Review by David Munro
GOING Straight, by Richard Harris, were it not
for 'adult' language and some smutty jokes, would have been an
ideal 'matinee' play.
The sort you could take your maiden aunt to, pointing out that
it starred that nice Miss Collins and Mr Alderton that you enjoyed
so much as the footman and housemaid in Upstairs, Downstairs.
It is an implausible but pleasant piece concerning itself with
a retired head of a London gang – sorry 'firm' (as he was
quick to point out) - living in super-tech- protected luxury in
a villa in Spain.
He has invited his former second-in-command, plus wife, for a
visit because, as it transpires, Channel 4 are making a film/documentary
based on their criminal activities.
A researcher from the studio interviews them; a nice girl, but
not (as you might expect ) exactly whom she appears to be.
In case there are any of you who will not guess the plot in
the first ten minutes, I will not delve deeper into the storyline,
except to say that what ensues is entertaining, if far-fetched.
It is, in fact, the sort of play that you enjoy at the time but
does not bear much probing for plausibility thereafter.
It is true that most of the pleasure is gained from watching
the highly competent actors going through the author’s dramatic
Chief of these is John Alderton, as Michael, the super criminal,
who glories in his past and is not ashamed to talk about it.
His East End accent is about as authentic as a pearly kings
costume, but it suits the character of a man who has played a
part all his life and doesn’t know when to stop.
As the character dominates the his confreres so Alderton dominates
the cast. You get the impression he does not believe a word of
his dialogue but that he is enjoying delivering it with his tongue
firmly in his cheek, a presentation of the part that pays dividends
at the final denouement.
As his dyspeptic and possibly dying side-kick, Raymond, George
Costigan is an admirable foil for Alderton.
Giving as good as he gets, he builds up a very sympathetic character
of a man loyal to his boss and his code of ethics, but innately
simple and probably decent under his crooked exterior.
A character not dissimilar to that he played as George in Of
Mice and Men.
Raymond’s wife, Brenda, is brilliantly brought to life
by Pauline Collins. She compensates for the very minimal dialogue
given to the character by making every line tell and when she
has nothing to say, she still dominates the stage with her presence;
a silent commentary on the other’s antics.
Gone is the nice Shirley Valentine and in her place is a tough
East End wife, fiercely protective of the man she married, and
prepared to put up with whatever he does so long as she can turn
a blind eye to it.
By sheer force of personality and acting skills, she turns what
could have been a cipher in to a real character and a force to
be reckoned with.
You may ask why she took such a subsidiary
part. My answer to that is that I suspect, (and I have nothing
with which to back up my suspicion), she and Alderton saw the
opportunity the play would give to their daughter, Kate Alderton,
who plays Polly, the film company researcher.
If so, they must be proud that she took the opportunity offered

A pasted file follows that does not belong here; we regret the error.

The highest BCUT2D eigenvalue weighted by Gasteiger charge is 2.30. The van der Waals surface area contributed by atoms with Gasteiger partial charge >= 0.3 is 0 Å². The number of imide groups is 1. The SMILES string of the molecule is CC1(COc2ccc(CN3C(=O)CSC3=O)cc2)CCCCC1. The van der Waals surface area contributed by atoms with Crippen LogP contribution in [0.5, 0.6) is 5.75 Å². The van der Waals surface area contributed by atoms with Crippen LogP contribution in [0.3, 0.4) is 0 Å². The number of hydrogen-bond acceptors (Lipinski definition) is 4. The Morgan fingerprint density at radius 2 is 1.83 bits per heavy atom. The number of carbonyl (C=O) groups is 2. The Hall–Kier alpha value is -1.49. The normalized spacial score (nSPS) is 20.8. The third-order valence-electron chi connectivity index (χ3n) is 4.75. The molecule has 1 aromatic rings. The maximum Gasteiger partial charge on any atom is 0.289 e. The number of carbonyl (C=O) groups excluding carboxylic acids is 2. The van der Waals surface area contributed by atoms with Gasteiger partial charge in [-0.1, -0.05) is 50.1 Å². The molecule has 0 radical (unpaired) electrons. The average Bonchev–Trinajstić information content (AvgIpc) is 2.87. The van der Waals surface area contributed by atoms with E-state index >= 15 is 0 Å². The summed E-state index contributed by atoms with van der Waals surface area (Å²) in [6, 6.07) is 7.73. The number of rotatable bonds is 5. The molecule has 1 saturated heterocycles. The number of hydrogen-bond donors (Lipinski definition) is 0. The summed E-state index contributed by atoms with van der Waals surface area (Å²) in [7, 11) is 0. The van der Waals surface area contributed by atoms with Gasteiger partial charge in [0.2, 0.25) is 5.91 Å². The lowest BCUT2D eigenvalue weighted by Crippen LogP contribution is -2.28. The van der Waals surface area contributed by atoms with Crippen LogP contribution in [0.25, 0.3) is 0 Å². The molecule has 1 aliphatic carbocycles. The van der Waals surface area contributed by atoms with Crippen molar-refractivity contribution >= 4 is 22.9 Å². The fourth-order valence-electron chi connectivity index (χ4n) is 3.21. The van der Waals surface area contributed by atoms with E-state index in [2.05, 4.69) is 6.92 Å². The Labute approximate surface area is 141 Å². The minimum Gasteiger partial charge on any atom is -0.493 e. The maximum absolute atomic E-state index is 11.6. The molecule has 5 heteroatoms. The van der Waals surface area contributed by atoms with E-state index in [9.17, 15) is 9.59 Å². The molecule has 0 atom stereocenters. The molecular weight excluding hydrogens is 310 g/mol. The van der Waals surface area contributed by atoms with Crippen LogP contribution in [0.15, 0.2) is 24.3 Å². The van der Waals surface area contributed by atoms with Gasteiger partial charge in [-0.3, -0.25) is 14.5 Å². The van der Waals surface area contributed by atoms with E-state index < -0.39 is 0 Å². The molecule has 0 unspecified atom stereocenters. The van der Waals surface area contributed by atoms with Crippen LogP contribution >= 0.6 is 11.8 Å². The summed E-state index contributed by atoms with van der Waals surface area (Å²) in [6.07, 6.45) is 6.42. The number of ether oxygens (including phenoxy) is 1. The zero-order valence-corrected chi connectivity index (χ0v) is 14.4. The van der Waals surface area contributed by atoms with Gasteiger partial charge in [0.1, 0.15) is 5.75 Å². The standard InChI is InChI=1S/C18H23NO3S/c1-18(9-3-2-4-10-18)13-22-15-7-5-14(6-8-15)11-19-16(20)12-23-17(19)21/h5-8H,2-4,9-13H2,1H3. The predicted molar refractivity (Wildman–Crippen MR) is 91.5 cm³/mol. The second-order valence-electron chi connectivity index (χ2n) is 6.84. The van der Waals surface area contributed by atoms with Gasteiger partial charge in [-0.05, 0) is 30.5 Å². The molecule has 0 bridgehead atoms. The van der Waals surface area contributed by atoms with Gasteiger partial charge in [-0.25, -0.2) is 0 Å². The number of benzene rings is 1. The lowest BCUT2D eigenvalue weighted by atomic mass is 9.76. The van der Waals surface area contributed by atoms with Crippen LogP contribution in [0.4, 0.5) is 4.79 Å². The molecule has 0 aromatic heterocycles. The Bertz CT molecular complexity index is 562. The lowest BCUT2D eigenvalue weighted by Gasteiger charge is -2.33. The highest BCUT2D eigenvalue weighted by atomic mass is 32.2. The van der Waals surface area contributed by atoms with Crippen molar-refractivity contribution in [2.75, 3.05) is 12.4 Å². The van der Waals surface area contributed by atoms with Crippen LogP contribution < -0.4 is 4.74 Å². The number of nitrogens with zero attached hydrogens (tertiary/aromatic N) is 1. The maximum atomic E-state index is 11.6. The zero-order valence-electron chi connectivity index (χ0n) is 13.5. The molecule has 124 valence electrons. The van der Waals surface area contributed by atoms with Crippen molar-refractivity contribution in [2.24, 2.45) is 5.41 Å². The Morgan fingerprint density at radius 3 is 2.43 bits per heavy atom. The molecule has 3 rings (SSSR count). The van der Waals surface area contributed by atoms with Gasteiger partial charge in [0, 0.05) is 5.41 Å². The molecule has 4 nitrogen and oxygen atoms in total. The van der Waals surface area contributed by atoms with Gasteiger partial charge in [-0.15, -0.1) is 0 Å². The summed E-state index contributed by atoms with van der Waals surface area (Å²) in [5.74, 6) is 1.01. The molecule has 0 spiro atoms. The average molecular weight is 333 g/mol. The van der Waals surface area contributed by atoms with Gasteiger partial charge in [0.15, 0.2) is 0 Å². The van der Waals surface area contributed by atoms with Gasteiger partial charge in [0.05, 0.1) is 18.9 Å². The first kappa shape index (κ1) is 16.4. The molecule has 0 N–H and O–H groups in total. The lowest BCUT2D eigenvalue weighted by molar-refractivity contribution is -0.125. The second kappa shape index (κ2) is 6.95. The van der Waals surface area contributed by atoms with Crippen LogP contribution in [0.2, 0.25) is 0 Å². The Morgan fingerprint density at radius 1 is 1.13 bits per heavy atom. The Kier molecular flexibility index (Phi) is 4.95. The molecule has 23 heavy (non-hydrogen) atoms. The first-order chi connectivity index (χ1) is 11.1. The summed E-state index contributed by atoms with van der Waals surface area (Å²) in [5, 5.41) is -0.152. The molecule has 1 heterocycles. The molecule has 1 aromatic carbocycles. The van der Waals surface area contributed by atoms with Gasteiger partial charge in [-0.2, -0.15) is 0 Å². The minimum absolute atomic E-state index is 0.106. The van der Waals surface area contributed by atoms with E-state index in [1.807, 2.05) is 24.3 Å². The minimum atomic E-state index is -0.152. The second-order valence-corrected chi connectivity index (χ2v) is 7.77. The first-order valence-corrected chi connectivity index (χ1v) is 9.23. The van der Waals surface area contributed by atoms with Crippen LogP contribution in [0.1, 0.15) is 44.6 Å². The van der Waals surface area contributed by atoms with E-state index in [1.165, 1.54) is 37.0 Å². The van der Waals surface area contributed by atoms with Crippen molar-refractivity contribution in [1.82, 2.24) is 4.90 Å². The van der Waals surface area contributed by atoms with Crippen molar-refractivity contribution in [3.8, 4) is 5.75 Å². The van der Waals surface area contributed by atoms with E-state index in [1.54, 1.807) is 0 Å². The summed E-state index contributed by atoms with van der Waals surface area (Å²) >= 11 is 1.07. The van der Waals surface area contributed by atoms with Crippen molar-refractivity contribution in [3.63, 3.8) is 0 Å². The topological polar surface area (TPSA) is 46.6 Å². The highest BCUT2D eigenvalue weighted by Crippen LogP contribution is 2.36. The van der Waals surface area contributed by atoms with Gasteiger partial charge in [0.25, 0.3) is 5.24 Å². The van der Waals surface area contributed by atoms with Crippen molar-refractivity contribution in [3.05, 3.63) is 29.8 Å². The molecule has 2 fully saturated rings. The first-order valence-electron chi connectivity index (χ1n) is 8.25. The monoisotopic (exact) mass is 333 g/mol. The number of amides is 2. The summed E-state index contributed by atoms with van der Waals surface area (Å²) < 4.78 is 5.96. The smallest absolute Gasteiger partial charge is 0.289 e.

and gave a performance which, if more muted, matched those of
Beside having the attractive good looks of her parents, she
has inherited their dramatic skills as well.
You realise from the outset that Polly is not what she seems;
not just from the dialogue, but from the nuances and body language
of Miss Alderton’s performance.
On the surface, it is a very good and extremely competent performance
as the Essex Girl studio hanger on being given her big chance
to make good.
Underlying that, one senses the steel in her character, so that
when the mask is removed, the character is wholly plausible in
her alter ego.
I see her stealing the notices from Mum and Dad, but I don’t
suppose for a minute they will begrudge them to her; she is an
actress definitely to be watched.
Francine, Michael’s wife, is a peripheral character and,
one suspects, is only there to make up numbers at dinner and provide
an excuse for John Alderton to prove that the heartless crook
may have a heart after all.
Carol Royle plays her with cold charm emphasising that her marriage
was a bargain from which she reckons she has come out the winner.
She is allowed a few catty moments with Pauline Collins, which
provide an amusing counterpoint to their husbands Batman and Robin
The set, by Hayden Grffin, has the right air of opulent vulgarity
one would expect from the characters and allows for a wall television
screen which plays a significant part in the plot.
Alan Strachan moves the piece along at a spanking pace disguising
the plot flaws with an enviable expertise and adding the required
verisimilitude to what would otherwise be a very unconvincing
The play is an enjoyable piece of theatre and makes a pleasant,
if somewhat dated, contrast to the school of realism and self
analysis which seems to dominate today’s 'good' plays.
I am all for escapism if it is well done and this is really
well done. I wish the excellent cast good luck when they transfer
to the West End where it will probably be dismissed for all the
reasons I find it so appealing.
It is theatrical, implausible and far-fetched, but if you come
out at the end of feeling you have spent an enjoyable few hours,
isn’t that what 'Theatre' is all about?
I think so anyway and for that reason have no hesitation in
motivating you into going straight to see it!
Going Straight, by Richard Harris.
Directed by Alan Strachan; Set Designer, Hayden Griffin; Costume
Designer, Christopher Cahill; Lighting, Jason Taylor; Video Director,
Nic Alderton; Music Director.
CAST: John Alderton; Pauline Collins; George Costigan; Carol Royle;
Presented by Bill Kenwright.
Richmond Theatre, The Green, Richmond, Surrey, TW9 IQJ.
Mon, Nov 1 – Sat, Nov 6, 2004
Evenings: 7.45pm / Matinees: Wed. & Sat. 2.30pm.
Box Office: 020 8940 0088.